FloraQuest 2011: If We Cantelope, Lettuce Marry!

Spring gardening swings into action today!

About a week ago I observed that the earth had thawed in most of the yard. Yet, some snow was stubbornly refusing to melt in some of the garden. I knew however that in the Midwest spring can transition from frozen earth to quagmire to the heat of summer in a very short time span.

The long term forecast called for a chilly but dry weekend. Monday was forecasted to be also dry and sunny and 45F degrees. In my book you don't insult the Gardening Gods by NOT rototilling with such a rare combination in mid March.

My ancient beast of a rototiller, a front tined Sears Craftsman Model 32-29958, had last year suffered a degradation of its Briggs and Stratton 8HP engine to an unusable and, irritatingly, seemingly unfixable degree.

I chose to call up my local Sunbelt Rental office in Aurora and, for $45 a day and a $50 pickup and delivery fee, rent a Honda FC600 mid tined tiller. I wanted to rent a rear tined tiller, which is heavier, and would have incurred a much more substantial delivery fee for that reason. I really wish that I had a rear tined tiller.

Troy-Bilt (see footnote) introduced the American gardener to the rear tined garden tiller in the 1937. The Troy-Bilt Model A-1 was based on a German commercial machine called The Earth Grinder The A-1 set the standard for garden cultivation for the homeowner. It featured high speed rear tines with an inverse rotation and self-propelled main wheels. I have never had the fortune to operate a tiller with these features.

The Honda FC600 and my old Craftsman, front-tined tillers, do not have self-propelled tires and rely entirely upon the cultivation tines for propulsion. This is a pain in the ass. In theory, front tined tillers are supposed to till to a depth set by a "depth bar" behind the forward rotating cultivating tines. This bar is supposed to hold the tiller back, from charging forward uncontrollably until that depth has been reached. This "depth bar" at worst becomes a plough as the cultivating tines do a minimum of cultivating and a maximum of propulsion as I struggle to hold the damn thing back so the cultivating tines actually tills the soil.

The Honda FC600 adds this wonderful concept of engineering by adding a single thin plastic idler wheel to the front which serves the purpose of getting the tiller stuck in one place. This makes the operation of the FC600 an alternating struggle between shoving the tiller forward to unstick the front wheel and straining to hold the tiller back. Unlike my Craftsman, which has side mounted idler wheels, the FC600 has no gearbox and therefore, no reverse. I do not believe that I will be spending $1,499.00 MSRP for a new FC600. Good one, Honda, stick to designing small engines, please!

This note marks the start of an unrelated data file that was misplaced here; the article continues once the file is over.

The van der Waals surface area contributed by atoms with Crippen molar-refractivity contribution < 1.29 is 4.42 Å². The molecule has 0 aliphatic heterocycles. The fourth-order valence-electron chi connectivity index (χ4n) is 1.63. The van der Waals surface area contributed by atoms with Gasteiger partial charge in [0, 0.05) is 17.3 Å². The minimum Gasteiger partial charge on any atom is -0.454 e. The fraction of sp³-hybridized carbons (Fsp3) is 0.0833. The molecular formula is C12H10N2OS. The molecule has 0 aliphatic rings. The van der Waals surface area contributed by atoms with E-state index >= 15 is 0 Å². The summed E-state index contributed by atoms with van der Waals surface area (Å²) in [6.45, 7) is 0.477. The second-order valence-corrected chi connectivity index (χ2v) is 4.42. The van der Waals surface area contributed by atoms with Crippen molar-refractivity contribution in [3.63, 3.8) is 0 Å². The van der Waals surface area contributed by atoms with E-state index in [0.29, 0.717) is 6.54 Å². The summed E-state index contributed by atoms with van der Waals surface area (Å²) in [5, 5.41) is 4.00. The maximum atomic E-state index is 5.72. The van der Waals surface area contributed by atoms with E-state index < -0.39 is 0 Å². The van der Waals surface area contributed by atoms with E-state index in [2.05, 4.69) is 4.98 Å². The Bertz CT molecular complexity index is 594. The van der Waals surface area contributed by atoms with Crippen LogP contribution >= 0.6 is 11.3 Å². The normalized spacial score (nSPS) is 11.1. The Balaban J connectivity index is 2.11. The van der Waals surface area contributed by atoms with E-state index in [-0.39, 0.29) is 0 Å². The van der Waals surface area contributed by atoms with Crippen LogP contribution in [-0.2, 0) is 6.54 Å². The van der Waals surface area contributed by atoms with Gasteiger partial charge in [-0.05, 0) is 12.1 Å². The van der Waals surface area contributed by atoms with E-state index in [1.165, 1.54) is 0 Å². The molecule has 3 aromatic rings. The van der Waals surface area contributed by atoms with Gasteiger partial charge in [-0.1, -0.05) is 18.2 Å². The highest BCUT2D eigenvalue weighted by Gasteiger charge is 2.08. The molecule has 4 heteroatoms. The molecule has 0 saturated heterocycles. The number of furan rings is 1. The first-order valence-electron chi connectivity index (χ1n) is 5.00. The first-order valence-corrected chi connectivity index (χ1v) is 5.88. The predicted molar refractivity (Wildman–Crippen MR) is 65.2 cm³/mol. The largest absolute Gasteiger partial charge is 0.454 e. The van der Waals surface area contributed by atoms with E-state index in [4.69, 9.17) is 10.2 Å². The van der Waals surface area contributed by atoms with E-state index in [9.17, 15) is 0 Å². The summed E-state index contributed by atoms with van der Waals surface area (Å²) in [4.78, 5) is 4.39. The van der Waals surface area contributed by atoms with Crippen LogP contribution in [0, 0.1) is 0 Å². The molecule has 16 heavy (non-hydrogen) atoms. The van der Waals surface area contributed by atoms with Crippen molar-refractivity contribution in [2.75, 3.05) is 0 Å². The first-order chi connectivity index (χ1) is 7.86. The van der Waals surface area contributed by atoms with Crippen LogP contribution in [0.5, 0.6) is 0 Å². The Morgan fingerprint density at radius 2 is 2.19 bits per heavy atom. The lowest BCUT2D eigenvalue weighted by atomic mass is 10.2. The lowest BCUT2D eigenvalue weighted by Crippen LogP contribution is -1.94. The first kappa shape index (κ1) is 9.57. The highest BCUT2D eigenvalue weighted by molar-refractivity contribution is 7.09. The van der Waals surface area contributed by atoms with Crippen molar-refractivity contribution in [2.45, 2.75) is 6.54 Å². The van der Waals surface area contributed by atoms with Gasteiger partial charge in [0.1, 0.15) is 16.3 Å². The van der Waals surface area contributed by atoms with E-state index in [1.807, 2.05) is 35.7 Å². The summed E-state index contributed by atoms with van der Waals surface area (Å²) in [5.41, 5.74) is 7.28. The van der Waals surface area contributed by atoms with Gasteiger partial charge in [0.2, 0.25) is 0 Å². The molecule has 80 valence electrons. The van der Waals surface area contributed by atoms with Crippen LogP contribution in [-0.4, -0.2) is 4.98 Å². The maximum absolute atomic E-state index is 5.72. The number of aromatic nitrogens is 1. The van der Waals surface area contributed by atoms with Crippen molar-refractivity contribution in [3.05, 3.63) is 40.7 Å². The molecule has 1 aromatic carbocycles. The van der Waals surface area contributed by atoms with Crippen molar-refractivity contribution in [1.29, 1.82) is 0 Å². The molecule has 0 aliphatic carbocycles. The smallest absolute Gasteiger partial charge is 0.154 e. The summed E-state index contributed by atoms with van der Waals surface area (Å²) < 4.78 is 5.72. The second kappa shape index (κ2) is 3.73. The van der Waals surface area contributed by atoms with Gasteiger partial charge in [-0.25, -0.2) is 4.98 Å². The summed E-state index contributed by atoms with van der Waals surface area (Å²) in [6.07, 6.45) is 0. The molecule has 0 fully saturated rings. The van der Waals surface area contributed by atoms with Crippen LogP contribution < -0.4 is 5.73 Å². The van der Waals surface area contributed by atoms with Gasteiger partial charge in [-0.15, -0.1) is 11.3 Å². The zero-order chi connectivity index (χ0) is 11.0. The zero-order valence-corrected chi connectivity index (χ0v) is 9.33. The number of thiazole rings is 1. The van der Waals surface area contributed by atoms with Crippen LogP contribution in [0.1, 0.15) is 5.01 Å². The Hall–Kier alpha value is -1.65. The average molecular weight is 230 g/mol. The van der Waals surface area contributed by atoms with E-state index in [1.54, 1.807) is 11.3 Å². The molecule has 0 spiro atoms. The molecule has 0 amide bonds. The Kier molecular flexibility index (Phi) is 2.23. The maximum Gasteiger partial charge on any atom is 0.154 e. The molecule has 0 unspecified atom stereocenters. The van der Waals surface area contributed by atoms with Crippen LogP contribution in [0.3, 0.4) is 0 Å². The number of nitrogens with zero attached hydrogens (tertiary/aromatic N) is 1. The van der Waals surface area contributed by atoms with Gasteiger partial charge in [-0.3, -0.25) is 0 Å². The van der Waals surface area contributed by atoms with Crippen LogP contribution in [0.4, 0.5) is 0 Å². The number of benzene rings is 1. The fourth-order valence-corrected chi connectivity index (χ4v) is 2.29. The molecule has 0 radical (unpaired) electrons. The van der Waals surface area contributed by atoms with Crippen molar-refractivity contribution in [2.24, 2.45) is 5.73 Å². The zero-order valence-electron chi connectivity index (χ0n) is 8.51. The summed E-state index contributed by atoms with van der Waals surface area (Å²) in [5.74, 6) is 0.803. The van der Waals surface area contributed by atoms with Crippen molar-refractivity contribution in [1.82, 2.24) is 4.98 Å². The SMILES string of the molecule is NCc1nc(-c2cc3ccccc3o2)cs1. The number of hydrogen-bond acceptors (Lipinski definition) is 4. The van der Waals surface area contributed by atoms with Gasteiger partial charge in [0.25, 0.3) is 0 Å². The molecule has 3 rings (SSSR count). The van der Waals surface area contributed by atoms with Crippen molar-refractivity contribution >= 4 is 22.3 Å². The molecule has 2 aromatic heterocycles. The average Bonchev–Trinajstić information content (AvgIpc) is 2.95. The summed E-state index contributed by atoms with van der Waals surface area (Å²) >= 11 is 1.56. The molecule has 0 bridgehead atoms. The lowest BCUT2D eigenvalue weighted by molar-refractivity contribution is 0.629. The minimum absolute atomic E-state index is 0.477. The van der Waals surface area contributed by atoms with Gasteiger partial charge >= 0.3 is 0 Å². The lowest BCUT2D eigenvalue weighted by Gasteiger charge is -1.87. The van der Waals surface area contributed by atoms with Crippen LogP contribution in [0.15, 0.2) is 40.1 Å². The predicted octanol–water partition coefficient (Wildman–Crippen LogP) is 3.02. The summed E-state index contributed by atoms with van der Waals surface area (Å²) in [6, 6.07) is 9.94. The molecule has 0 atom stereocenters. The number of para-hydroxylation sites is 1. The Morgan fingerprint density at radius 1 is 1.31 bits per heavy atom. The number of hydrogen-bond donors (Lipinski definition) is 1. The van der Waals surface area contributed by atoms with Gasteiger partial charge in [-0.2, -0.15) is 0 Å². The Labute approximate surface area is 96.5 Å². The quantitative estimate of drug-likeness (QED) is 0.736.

For all of my bitching and complaining about the machine, I did get 1440 sq. ft. of garden cultivated in a little over two hours.

It was frosty this morning and the ground was a touch frozen on the surface. The Sunbelt Rental driver dropped off the tiller at 8:30 AM. The engine started on the first pull and by 11 AM I had doffed my jacket and ski-cap and had me a PB&J and some chips for lunch.

The day really warmed up to be a great one. Sunny and a high in the upper 40's. I was not the only ones to find the weather fine. I even got a little touch of sunburn!
A few flocks of Canadian Geese were congregating way up in the sky, gliding playfully about on updrafts. That strange warbling sound that the extreme altitude distorts their honking into accompanied me as I set to planting rows of Spinach, Lettuce and Sweet Peas.

(See my 2011 Garden Planner for a layout of this year’s garden!)

Using a planting hoe, which has an arrowhead shaped head, I cultivated the soil into a single row of fine black earth along 22' of the southern fence. I sowed Burpeeana Early Sweet Peas into the row and covered them with 2" of fine soil. In a couple of weeks, after the seedlings emerge. I will plant another row about 3" in front of the first one to prolong my harvest. Sweet Peas are an old world legume of the shelling variety; the pods are not eaten. They thrive in the cold and are so sweet it is hard not just eating them all right out of the garden when they get plump in early May.

Next I planted lettuce. I cultivated three 9' rows and made sure I made shallow furrows with very fine soil. Lettuce seeds are very small and must be covered by NO MORE than 1/4" of very fine soil. I sift the soil between my hands as if it were flour to get that fine consistency and then firm the soil lightly. Small seeds make tiny seedlings and if buried any deeper they won't be able to reach the sunlight.

I planted one row of Musclun mix and one row of Simson Elite for salads. These are looseleaf lettuces which should be ready in 28 and 48 days respectively but the tender thinnings with make a few salads before that.